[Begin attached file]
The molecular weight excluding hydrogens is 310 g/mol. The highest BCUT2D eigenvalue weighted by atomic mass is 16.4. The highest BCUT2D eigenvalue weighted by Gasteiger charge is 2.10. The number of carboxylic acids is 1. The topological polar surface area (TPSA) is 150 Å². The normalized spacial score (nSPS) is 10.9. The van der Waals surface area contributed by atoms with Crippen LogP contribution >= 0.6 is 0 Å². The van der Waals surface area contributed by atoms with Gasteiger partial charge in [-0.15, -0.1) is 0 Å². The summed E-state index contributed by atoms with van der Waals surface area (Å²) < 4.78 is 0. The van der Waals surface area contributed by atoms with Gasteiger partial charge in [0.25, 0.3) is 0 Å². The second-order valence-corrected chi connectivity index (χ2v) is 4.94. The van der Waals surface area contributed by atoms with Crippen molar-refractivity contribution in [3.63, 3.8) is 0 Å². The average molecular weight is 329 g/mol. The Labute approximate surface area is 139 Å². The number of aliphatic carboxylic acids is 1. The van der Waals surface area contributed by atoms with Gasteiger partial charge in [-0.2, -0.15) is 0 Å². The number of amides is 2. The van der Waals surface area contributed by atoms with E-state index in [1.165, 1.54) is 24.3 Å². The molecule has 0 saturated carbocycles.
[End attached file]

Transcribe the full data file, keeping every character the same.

The molecular weight excluding hydrogens is 310 g/mol. The highest BCUT2D eigenvalue weighted by atomic mass is 16.4. The highest BCUT2D eigenvalue weighted by Gasteiger charge is 2.10. The number of carboxylic acids is 1. The topological polar surface area (TPSA) is 150 Å². The normalized spacial score (nSPS) is 10.9. The van der Waals surface area contributed by atoms with Crippen LogP contribution >= 0.6 is 0 Å². The van der Waals surface area contributed by atoms with Gasteiger partial charge in [-0.15, -0.1) is 0 Å². The summed E-state index contributed by atoms with van der Waals surface area (Å²) < 4.78 is 0. The van der Waals surface area contributed by atoms with Gasteiger partial charge in [0.25, 0.3) is 0 Å². The second-order valence-corrected chi connectivity index (χ2v) is 4.94. The van der Waals surface area contributed by atoms with Crippen molar-refractivity contribution in [3.63, 3.8) is 0 Å². The average molecular weight is 329 g/mol. The Labute approximate surface area is 139 Å². The number of aliphatic carboxylic acids is 1. The van der Waals surface area contributed by atoms with Gasteiger partial charge in [-0.2, -0.15) is 0 Å². The number of amides is 2. The van der Waals surface area contributed by atoms with E-state index in [1.165, 1.54) is 24.3 Å². The molecule has 0 saturated carbocycles.